For the latest information about the implementation and launch of the new Catalog and Kuali OLE, visit our Library News site. If you have any questions about the implementation, please contact us through our Ask a Librarian service.

Friday, July 4: all libraries closed

In observance of the University holiday, all campus libraries will be closed on Friday, July 4. Regular summer hours will resume on Saturday, July 5.

For a complete list of hours for all locations and departments, see hours.lib.uchicago.edu.

Researching Mexico: University of Chicago Field Explorations in Mexico, 1896-2014

Exhibition Location: Special Collections Research Center, 1100 East 57th Street, Chicago, IL
Exhibition Dates: June 30, 2014 – October 4, 2014
Associated Web Exhibit: lib.uchicago.edu/e/webexhibits/researchingmexico

Brent Berlin with informant

Brent Berlin with informant, photograph, undated. Norman McQuown. Papers. Special Collections Research Center, The University of Chicago Library.

University of Chicago scholars have traveled to Mexico since the late 19th century, pursuing research subjects ranging from archival investigation of revolutionary leaders, to documentation of indigenous communities and languages, to the search for the cause of a deadly strain of typhus.

Drawn from the holdings of the Special Collections Research Center, including the papers of Friedrich Katz, Robert Redfield, Norman McQuown, Manning Nash, Howard T. Ricketts, Sol Tax, Frederick Starr, and others, this exhibit presents correspondence, diaries, photographs, sketches, recordings and objects generated and collected by these scholars in the field, as well as holdings from the Rare Books and Manuscripts collections that continue to support study of Mexican history and culture.

Presented in conjunction with the University of Chicago’s Katz Center for Mexican Studies, this exhibition will mark the meeting in Chicago of the XIV Reunión Internacional de Historiadores de México from September 18-21, 2014.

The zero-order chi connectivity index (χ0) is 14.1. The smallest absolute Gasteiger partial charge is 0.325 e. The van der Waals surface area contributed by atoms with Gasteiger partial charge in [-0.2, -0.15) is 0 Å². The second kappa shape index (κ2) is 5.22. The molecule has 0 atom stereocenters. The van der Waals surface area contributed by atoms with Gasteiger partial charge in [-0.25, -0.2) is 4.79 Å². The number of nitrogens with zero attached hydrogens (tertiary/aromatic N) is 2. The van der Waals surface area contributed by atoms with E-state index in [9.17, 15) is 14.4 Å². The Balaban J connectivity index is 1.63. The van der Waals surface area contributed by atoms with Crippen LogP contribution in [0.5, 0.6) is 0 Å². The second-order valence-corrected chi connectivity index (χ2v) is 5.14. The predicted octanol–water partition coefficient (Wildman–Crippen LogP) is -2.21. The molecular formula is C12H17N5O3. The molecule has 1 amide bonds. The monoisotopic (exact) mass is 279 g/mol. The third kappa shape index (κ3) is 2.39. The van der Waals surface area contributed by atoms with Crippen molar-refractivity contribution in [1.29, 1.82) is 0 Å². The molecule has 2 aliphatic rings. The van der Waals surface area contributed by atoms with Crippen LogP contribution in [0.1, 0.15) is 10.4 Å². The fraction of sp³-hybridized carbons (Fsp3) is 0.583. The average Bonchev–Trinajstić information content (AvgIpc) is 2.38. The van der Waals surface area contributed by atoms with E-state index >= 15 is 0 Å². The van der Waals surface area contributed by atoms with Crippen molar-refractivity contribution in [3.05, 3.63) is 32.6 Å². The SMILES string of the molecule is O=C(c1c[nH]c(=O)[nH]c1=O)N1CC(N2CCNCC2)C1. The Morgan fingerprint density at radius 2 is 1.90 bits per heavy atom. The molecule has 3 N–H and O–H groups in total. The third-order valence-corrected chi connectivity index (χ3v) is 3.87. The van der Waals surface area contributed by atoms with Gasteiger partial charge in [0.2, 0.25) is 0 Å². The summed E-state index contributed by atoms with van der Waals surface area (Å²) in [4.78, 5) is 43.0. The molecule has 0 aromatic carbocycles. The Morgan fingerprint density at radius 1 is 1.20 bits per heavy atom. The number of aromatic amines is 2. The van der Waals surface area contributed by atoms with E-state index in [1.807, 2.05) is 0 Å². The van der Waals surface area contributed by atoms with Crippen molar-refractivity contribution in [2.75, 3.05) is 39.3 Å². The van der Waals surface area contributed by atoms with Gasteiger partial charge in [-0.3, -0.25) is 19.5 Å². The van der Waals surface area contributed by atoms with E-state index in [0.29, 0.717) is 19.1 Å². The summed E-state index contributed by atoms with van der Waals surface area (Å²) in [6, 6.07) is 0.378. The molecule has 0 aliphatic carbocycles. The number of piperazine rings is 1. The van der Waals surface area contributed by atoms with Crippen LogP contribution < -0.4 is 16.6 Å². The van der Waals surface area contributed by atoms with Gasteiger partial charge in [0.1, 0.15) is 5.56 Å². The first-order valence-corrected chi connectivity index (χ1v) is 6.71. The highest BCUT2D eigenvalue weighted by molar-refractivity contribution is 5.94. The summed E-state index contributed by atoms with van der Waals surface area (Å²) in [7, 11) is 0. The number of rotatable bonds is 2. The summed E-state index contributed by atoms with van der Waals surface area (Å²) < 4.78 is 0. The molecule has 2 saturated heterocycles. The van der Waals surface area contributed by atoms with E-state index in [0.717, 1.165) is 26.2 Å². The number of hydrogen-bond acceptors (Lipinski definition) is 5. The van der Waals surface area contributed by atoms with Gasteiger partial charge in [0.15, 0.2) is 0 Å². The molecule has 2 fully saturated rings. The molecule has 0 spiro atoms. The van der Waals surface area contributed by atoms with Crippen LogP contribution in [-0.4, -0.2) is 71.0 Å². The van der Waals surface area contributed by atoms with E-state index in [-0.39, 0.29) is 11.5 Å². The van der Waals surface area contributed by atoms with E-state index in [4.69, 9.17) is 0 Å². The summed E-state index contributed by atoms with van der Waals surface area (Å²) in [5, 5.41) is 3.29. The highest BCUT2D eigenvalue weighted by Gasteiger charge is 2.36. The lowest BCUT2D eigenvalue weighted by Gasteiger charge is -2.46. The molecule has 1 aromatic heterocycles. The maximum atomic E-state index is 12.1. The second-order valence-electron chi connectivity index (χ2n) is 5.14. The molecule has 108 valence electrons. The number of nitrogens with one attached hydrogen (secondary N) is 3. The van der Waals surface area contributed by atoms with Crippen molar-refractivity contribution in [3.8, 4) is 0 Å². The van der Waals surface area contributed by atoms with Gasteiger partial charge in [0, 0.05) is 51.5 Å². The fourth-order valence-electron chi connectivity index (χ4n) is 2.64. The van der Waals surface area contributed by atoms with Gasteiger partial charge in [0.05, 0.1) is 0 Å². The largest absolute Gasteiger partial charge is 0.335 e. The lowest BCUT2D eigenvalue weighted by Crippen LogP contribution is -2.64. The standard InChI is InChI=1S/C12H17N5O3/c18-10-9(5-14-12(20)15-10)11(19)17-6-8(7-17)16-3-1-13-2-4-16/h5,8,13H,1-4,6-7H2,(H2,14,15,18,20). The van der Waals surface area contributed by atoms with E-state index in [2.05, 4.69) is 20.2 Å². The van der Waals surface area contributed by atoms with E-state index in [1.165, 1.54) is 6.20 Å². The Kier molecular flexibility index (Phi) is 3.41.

Curators: Seonaid Valiant and Kathleen Feeney

Exhibition Hours: Monday-Friday, 9:00 a.m.-4:45 p.m.; Saturdays: 9:00 a.m.-12:45 p.m. when University of Chicago classes are in session.

 

 

Investigando México: Estudios de Campo en México realizados por la Universidad de Chicago, 1896-2014

Corrido broadsheet

Corridos, broadsheets collected in Mexico, circa 1920s. Robert Redfield. Papers. Special Collections Research Center, The University of Chicago Library.

Galería de Exhibición, Centro de Investigación de Colecciones Especiales
Junio 30, 2014-Octubre 4, 2014

Docentes de la Universidad de Chicago han viajado a México desde finales del siglo XIX, buscando temas de investigación que involucran desde los archivos de líderes revolucionarios, documentación sobre comunidades y lenguas indígenas, hasta el origen de una cepa mortal de tifo. Derivada del material reservado en el Centro de Investigación de Colecciones Especiales, incluyendo documentos de Friedrich Katz, Robert Redfield, Norman McQuown, Manning Nash, Howard T. Ricketts, Sol Tax, Frederick Starr, entre otros, esta exhibición expone correspondencia, diarios, fotografías, apuntes, grabaciones y objetos generados y reunidos por estos académicos en su campo de estudio, así como también material proveniente de la colección de Libros y Manuscritos Especializados, mismos que continúan apoyando el estudio de la historia y cultura mexicana.   

Esta exhibición, presentada conjuntamente con el Centro Katz de Estudios Mexicanos de la Universidad de Chicago, marcará el inicio en Chicago de la XIV Reunión Internacional de Historiadores de México, que se llevará a cabo del 18 al 21 de septiembre de 2014.

Curadores: Seonaid Valiant and Kathleen Feeney

Exposición abierta: Lunes-Viernes, 9:00 a.m.-4:45 p.m.; Sabado: 9:00 a.m.-12:45 p.m. cuando las clases de la University of Chicago están en session

Use of Images

Images from the exhibition included on this page are available for members of the media, and are reserved for editorial use in connection with University of Chicago Library exhibitions, programs, or related news.  Email Rachel Rosenberg (phone: 773-834-1519) or Joseph Scott (phone: 773-702-6655)  to request high-resolution images.

Para información o preguntas en español, dirijase al Centro Katz al: 773-834-1987 o mexicanstudies@uchicago.edu.

Pottery, Circa 1900. Frederick Starr. Papers.

Pottery, photograph, circa 1900. Frederick Starr. Papers. Special Collections Research Center, The University of Chicago Library.

doctors and nurses in Typhus Ward